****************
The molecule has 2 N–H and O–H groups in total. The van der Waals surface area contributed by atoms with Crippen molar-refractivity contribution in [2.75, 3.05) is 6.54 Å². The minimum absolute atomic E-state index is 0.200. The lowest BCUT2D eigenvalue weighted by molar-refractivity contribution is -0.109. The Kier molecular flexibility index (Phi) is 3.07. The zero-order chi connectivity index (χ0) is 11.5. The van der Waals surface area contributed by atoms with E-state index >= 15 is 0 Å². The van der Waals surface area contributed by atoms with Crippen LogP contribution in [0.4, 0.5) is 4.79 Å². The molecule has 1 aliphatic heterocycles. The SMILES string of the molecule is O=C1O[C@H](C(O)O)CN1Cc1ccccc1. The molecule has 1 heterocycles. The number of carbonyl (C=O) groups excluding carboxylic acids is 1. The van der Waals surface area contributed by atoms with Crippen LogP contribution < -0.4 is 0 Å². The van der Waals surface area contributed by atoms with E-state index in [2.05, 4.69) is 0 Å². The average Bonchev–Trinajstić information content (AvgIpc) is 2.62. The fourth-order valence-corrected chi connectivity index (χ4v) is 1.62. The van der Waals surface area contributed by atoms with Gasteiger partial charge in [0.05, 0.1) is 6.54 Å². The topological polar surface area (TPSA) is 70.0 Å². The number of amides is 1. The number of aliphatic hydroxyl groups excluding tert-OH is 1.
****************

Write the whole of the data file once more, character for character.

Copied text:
The molecule has 2 N–H and O–H groups in total. The van der Waals surface area contributed by atoms with Crippen molar-refractivity contribution in [2.75, 3.05) is 6.54 Å². The minimum absolute atomic E-state index is 0.200. The lowest BCUT2D eigenvalue weighted by molar-refractivity contribution is -0.109. The Kier molecular flexibility index (Phi) is 3.07. The zero-order chi connectivity index (χ0) is 11.5. The van der Waals surface area contributed by atoms with E-state index >= 15 is 0 Å². The van der Waals surface area contributed by atoms with Crippen LogP contribution in [0.4, 0.5) is 4.79 Å². The molecule has 1 aliphatic heterocycles. The SMILES string of the molecule is O=C1O[C@H](C(O)O)CN1Cc1ccccc1. The molecule has 1 heterocycles. The number of carbonyl (C=O) groups excluding carboxylic acids is 1. The van der Waals surface area contributed by atoms with Crippen LogP contribution < -0.4 is 0 Å². The van der Waals surface area contributed by atoms with E-state index in [2.05, 4.69) is 0 Å². The average Bonchev–Trinajstić information content (AvgIpc) is 2.62. The fourth-order valence-corrected chi connectivity index (χ4v) is 1.62. The van der Waals surface area contributed by atoms with Gasteiger partial charge in [0.05, 0.1) is 6.54 Å². The topological polar surface area (TPSA) is 70.0 Å². The number of amides is 1. The number of aliphatic hydroxyl groups excluding tert-OH is 1.